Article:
If you can take rejection, you’re already ahead of the game! Most people actually can’t take rejection. The 1% of us in the fine arts have chosen to be guinea pigs. You can be like 99% of people who choose a profession just so they don’t have to face rejection, or you can go with your gut instinct and what you were meant to do, and be that original, unique, 1% that not only takes it, but rises above it. People are impressed with those who face rejection on a regular basis. It makes you stand out. It means you have been through the fire and back, and that you have stories to tell. It also means you're not afraid to share your ideas and execution of those ideas. It comes with a cost though, which is explored in tip #6.
5. It Helps with Connections
As a screenwriter, one of the most frequent questions or comments I get is: “It’s all about who you know, right?” Well, obviously! That’s not the only thing, but it certainly helps. The question is: how do you get to know people? Or rather: how do people get to know who you are? Not just making connections, but building relationships as well. You need to throw yourself out there and get people to read and analyze your material. This is all under the umbrella of perseverance. For all writers. If you’re going to be spending years at this craft and facing rejection, you might as well take that time making connections as well and build up your network. Rejection isn’t always a completely closed door. Sometimes that door is left open just a bit and it’s up to you to nudge that door open a little more. I’ve made some of my best connections with people who initially rejected my material. There’s always a chance for you to come back better and stronger, and what better way to make connections then with people who can become fans of your writing?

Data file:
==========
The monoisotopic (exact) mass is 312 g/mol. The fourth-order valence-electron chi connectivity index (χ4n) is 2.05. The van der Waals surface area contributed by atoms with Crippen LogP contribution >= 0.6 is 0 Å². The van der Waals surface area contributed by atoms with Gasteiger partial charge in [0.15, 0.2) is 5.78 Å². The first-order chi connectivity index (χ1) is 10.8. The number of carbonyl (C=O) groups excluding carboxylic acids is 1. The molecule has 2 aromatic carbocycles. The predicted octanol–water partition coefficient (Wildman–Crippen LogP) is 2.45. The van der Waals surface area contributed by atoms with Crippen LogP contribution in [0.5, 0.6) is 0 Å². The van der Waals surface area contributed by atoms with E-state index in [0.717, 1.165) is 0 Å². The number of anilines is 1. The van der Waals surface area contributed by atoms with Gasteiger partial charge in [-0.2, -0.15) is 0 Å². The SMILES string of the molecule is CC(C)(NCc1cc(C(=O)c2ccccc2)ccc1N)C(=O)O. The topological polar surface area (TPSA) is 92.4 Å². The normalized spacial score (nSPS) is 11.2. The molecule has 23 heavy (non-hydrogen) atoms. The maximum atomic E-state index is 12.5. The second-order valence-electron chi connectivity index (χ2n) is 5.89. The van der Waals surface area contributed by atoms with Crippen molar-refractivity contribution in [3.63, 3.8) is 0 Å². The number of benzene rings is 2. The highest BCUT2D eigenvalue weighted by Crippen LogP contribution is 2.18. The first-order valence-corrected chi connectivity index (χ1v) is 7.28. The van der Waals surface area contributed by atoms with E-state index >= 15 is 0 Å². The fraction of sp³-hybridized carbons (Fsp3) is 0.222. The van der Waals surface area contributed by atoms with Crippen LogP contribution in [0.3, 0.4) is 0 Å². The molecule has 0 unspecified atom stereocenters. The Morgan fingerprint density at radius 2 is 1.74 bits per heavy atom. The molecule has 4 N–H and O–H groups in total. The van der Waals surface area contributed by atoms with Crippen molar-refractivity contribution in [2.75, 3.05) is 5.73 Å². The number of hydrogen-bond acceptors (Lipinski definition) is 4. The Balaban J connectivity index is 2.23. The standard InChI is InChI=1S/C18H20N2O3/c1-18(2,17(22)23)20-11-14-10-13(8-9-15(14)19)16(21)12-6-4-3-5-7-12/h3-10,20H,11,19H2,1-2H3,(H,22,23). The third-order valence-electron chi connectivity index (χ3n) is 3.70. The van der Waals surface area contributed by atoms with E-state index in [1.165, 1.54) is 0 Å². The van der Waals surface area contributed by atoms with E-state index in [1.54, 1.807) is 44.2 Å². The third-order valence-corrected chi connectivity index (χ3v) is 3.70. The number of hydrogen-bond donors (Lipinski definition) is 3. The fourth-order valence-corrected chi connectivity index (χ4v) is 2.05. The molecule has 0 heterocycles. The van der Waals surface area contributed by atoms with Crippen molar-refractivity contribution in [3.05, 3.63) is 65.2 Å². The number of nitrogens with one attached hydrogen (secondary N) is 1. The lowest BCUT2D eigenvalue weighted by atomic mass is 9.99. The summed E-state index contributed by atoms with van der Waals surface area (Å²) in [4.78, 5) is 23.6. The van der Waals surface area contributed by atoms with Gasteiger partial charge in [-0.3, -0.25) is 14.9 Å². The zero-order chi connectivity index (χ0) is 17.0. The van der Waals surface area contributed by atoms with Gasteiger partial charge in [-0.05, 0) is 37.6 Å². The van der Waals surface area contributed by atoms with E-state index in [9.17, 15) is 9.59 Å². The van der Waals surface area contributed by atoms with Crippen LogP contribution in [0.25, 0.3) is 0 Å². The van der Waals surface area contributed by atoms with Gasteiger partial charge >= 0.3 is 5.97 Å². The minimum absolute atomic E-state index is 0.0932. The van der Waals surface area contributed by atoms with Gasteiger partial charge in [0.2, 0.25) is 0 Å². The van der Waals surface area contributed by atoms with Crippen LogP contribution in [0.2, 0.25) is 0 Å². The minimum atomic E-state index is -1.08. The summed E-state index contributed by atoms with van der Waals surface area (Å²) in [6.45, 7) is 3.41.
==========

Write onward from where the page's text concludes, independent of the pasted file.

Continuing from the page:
6. Nobody Cares that You’ve Been Rejected